Acclaimed Filmmaker Peter Bogdanovich Dies Aged 82


Peter Bogdanovich, Oscar-nominated director of The Last Picture Show and What’s Up Doc died on Thursday age 82. Bogdanovich was one of the central figures in the New Hollywood Movement that defined American cinema in the 1970s. Despite a career with ups and downs, he leaves a lasting legacy in film history.

Bogdanovich got his start in Hollywood working for Roger Corman, the “Godfather of New Hollywood.” His credits under Corman were typical for his B-movie production company. His first film Voyage to the Planet of Prehistoric Women (1968) was released without Bogdanovich’s name in the credits. Both it and his next feature Target (1968) launched his career.

It is his next film, The Last Picture Show (1971), that Bogdanovich is best known for. A film about a small American town and the loss of a way of life, it was released to rave reviews, received eight Oscar nominations and has since come to be considered a classic. Alongside the screwball comedy What’s Up Doc (1972) and Paper Moon (1973), it marked the high-point of Bogdanovich’s career and cemented his place in Film History.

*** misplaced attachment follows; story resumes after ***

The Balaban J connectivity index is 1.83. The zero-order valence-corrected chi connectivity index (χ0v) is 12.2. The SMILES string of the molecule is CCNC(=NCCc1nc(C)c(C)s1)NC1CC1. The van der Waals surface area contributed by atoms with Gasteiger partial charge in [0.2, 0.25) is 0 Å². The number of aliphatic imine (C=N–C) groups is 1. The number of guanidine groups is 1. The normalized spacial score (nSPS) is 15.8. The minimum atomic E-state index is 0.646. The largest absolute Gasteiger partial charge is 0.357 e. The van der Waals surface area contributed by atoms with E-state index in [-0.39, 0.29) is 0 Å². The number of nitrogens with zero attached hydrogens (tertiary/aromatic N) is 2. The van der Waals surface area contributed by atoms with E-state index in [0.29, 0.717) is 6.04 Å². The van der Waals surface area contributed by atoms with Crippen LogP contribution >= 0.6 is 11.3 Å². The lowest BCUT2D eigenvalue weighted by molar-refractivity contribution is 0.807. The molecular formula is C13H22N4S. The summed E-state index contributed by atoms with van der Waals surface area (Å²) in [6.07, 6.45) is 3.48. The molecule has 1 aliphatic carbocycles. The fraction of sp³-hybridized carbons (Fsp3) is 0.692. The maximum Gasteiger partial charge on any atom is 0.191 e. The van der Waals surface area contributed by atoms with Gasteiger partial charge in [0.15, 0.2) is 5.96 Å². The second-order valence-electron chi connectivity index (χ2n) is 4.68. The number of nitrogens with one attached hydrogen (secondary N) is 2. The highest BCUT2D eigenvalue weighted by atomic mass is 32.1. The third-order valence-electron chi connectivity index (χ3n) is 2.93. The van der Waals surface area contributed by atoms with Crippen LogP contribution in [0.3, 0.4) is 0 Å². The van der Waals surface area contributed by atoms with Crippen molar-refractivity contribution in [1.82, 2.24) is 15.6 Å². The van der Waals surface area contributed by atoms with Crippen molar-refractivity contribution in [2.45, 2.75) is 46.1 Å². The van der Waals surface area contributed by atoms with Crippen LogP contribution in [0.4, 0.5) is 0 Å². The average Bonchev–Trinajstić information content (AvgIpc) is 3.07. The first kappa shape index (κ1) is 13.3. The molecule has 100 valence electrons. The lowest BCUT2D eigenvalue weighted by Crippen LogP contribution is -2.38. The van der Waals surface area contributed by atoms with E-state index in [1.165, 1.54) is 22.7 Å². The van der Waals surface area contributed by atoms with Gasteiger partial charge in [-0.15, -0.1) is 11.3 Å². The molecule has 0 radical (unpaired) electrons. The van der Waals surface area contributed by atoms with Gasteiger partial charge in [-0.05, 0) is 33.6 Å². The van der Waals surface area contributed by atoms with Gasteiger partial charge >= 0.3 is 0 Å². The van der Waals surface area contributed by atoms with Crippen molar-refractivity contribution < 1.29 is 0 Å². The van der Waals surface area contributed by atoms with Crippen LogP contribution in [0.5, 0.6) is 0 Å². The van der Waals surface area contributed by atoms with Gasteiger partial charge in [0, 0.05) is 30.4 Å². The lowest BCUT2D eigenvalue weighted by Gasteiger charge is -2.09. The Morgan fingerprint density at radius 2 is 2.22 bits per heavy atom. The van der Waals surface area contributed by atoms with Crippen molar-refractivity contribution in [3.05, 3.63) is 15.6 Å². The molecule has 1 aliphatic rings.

After these early successes, Bogdanovich’s career entered a rockier period coinciding with personal tragedy. Before his 1981 film They All Laughed was released, its star Dorothy Stratten, with whom Bogdanovich was romantically involved, was murdered by her estranged husband. Bogdanovich faced financial ruin when he mortgaged his house to buy the rights for the film out of frustration with its limited release. As he said in an interview with Vulture in 2019, “I just blew it. Because I was so depressed.”

In later years, he experienced something of a comeback, directing well-received films such as Mask (1985) and taking acting roles, most famously as Dr. Elliot Kupferberg in The Sopranos. His last credits included a role in Orson Welles’s final film, The Other Side of the Wind, completed in 2018 after over forty years in production, and the Buster Keaton documentary The Great Buster: A Celebration (2018).

Alongside his films, Bogdanovich leaves a legacy as a film historian. Facilitated by his friendships and connections throughout the industry, he wrote numerous books and essays and interviewed countless filmmakers. Those interviews served as the basis for his documentaries, such as Directed by John Ford (1971).

His role in film history defies simple definition. An Oscar-nominated director, screenwriter, film-historian, critic and even occasional actor—Peter Bogdanovich’s life was film. As he himself said, “I was born, and then I liked movies.”

Words by Reuben Bharucha

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